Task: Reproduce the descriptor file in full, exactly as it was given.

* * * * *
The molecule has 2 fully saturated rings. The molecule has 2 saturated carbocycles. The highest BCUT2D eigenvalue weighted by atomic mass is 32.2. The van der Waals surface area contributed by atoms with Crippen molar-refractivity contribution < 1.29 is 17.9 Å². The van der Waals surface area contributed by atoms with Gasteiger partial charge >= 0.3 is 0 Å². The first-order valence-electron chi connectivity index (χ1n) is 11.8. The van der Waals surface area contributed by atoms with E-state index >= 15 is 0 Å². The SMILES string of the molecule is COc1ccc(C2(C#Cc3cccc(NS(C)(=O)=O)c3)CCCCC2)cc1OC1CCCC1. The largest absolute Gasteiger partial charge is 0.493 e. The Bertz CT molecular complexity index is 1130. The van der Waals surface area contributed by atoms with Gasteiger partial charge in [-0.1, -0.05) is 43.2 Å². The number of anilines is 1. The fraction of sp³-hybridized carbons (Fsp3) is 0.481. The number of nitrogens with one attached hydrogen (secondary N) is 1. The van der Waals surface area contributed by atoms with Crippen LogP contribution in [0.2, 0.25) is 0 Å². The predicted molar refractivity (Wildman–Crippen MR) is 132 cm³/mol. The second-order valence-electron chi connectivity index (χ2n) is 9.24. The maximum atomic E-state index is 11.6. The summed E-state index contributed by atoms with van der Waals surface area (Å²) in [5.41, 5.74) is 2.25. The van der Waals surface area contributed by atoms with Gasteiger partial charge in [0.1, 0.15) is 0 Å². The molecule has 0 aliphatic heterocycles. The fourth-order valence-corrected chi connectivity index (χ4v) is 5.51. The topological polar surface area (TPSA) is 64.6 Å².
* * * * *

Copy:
The molecule has 2 fully saturated rings. The molecule has 2 saturated carbocycles. The highest BCUT2D eigenvalue weighted by atomic mass is 32.2. The van der Waals surface area contributed by atoms with Crippen molar-refractivity contribution < 1.29 is 17.9 Å². The van der Waals surface area contributed by atoms with Gasteiger partial charge >= 0.3 is 0 Å². The first-order valence-electron chi connectivity index (χ1n) is 11.8. The van der Waals surface area contributed by atoms with E-state index >= 15 is 0 Å². The SMILES string of the molecule is COc1ccc(C2(C#Cc3cccc(NS(C)(=O)=O)c3)CCCCC2)cc1OC1CCCC1. The largest absolute Gasteiger partial charge is 0.493 e. The Bertz CT molecular complexity index is 1130. The van der Waals surface area contributed by atoms with Gasteiger partial charge in [-0.1, -0.05) is 43.2 Å². The number of anilines is 1. The fraction of sp³-hybridized carbons (Fsp3) is 0.481. The number of nitrogens with one attached hydrogen (secondary N) is 1. The van der Waals surface area contributed by atoms with Crippen LogP contribution in [0.2, 0.25) is 0 Å². The predicted molar refractivity (Wildman–Crippen MR) is 132 cm³/mol. The second-order valence-electron chi connectivity index (χ2n) is 9.24. The maximum atomic E-state index is 11.6. The summed E-state index contributed by atoms with van der Waals surface area (Å²) in [5.41, 5.74) is 2.25. The van der Waals surface area contributed by atoms with Gasteiger partial charge in [0.1, 0.15) is 0 Å². The molecule has 0 aliphatic heterocycles. The fourth-order valence-corrected chi connectivity index (χ4v) is 5.51. The topological polar surface area (TPSA) is 64.6 Å².